Merlot is believed to have received its name from an old French word meaning “young blackbird”. (Merle is the French word for several kinds of birds). Two components link the Merlot grape with blackbirds, the first being the grape’s dark blue color, and the second being the bird’s liking for the grape.
The earliest recorded mention of the Merlot grape was in 1784, but the French were obviously growing it long before that.
Darcie Kent is a fourth generation winemaker and artist. She established Darcie Kent Vineyards with her husband in 1996, and focuses on limited-production, single-vineyard wines.
Wine nerds at U.C. Davis believe that Merlot is an offspring of Cabernet Franc and the lovechild of Carménère and Cabernet Sauvignon.
There are less than 250 cases made of the Darcie Kent Crown Block Merlot.
The Livermore wine region is about 30 miles East of San Francisco.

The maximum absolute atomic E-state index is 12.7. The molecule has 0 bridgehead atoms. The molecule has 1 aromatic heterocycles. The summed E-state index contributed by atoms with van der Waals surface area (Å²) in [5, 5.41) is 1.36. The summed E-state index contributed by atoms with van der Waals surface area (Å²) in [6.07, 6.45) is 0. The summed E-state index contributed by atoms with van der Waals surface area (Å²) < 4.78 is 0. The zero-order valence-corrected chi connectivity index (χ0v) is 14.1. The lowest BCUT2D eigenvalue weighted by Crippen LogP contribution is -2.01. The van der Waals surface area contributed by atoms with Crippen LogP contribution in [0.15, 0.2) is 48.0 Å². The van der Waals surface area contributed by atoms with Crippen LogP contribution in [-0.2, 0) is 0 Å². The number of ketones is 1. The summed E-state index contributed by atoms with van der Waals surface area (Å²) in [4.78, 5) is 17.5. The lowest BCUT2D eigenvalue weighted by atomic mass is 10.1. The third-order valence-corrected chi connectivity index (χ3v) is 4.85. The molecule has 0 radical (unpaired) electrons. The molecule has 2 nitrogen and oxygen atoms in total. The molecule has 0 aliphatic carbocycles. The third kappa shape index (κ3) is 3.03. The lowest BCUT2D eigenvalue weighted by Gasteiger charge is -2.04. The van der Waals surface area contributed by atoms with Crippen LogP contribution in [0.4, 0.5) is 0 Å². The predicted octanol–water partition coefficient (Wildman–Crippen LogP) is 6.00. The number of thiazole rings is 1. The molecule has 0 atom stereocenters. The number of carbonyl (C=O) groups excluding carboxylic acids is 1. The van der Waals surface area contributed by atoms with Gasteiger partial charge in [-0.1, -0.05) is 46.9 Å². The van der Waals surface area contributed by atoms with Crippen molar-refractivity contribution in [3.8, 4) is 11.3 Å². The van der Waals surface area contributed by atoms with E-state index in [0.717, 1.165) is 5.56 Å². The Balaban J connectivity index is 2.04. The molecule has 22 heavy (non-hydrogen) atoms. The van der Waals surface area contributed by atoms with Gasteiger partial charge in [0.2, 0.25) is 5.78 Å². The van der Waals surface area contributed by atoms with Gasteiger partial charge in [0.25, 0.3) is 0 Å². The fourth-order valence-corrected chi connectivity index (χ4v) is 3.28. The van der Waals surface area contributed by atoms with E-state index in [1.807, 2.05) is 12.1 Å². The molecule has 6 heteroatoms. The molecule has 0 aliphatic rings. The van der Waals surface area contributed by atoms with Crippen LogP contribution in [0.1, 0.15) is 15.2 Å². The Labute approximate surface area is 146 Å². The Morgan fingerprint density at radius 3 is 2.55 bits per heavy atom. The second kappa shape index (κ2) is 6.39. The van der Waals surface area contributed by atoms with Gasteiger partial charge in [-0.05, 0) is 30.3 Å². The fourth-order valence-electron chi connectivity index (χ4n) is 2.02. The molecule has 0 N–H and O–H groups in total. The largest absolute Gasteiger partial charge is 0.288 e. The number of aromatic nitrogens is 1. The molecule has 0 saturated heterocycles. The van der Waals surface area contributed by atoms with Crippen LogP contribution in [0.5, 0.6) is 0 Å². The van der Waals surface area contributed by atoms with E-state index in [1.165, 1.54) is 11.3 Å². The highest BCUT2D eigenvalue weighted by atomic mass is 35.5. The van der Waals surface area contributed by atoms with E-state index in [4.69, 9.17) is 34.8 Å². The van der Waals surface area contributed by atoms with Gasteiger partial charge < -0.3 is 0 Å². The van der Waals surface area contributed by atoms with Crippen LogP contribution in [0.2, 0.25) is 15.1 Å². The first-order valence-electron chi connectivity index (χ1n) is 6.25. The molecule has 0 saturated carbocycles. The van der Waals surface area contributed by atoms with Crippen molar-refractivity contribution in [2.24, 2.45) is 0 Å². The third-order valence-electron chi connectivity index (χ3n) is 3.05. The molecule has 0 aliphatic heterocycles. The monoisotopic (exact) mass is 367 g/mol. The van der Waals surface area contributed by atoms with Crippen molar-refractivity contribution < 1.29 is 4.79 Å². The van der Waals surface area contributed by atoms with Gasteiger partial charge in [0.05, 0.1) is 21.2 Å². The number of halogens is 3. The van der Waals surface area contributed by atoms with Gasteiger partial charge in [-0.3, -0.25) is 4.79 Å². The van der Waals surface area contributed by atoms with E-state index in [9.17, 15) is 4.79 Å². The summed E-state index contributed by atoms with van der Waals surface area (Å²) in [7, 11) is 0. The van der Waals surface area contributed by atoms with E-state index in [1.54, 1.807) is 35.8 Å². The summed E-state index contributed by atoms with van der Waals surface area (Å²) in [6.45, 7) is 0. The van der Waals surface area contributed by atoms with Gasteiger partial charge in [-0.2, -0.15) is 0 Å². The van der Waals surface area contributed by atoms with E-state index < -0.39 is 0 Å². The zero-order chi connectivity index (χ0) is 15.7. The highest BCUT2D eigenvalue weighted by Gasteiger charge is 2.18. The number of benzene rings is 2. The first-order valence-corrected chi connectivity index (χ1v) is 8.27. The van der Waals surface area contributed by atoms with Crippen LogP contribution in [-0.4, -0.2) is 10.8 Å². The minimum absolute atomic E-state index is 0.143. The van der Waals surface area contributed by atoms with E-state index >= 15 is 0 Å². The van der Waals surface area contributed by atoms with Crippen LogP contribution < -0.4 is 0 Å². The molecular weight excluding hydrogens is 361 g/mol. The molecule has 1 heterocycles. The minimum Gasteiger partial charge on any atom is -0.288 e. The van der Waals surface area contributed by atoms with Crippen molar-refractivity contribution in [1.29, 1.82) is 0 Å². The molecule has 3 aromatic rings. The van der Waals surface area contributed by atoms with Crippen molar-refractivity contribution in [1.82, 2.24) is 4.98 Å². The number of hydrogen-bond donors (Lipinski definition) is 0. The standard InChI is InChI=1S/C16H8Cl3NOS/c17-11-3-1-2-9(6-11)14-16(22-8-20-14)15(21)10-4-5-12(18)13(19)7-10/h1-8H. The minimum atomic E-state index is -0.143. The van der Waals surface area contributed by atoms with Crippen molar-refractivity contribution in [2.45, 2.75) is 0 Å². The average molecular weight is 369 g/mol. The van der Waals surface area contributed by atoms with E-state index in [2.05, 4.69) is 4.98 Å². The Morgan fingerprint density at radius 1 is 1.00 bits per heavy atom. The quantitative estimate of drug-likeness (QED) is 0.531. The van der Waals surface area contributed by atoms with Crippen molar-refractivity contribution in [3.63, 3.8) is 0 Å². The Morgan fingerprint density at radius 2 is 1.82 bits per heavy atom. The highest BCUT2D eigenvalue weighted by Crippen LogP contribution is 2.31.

Livermore Valley is one of California’s oldest wine regions. Robert Livermore planted the first commercial grapes in the 1840’s.
Wineries in the Livermore Valley were the first to bottle varietal labeled Chardonnay, Sauvignon Blanc and Petite Sirah. Nearly 80% of California’s Chardonnay vines can trace their genetic roots to a Livermore Valley clone.
The shape of the Livermore Valley enables the coastal fog and coastal breezes to come in from the Pacific Ocean and the San Francisco Bay and cool the warm air in the valley. This results in warm days and cool nights, ideal conditions for producing ripe but balanced grapes.
The Livermore Valleys’ biggest claim to fame is the gold medal for wine won in 1889 at the Paris Exposition, effectively putting California on the world wine map.
Rich black cherry, plum and blackberry fruits. Forest floor, tobacco, vanilla bean, cinnamon, earth and dried herbs also show through. Bordeaux-like in nature. This a beautiful wine, my type of Merlot! I’ve got this thing for “game changing” Merlot’s, i..e wines that change everyone’s’ opinion about the grape. This is one of those wines. Great acidity, definitely decant or aerate, and the Darcie Kent Merlot would definitely benefit from some time in the cellar! You can really see this wine evolve in the glass as it slowly opens up.
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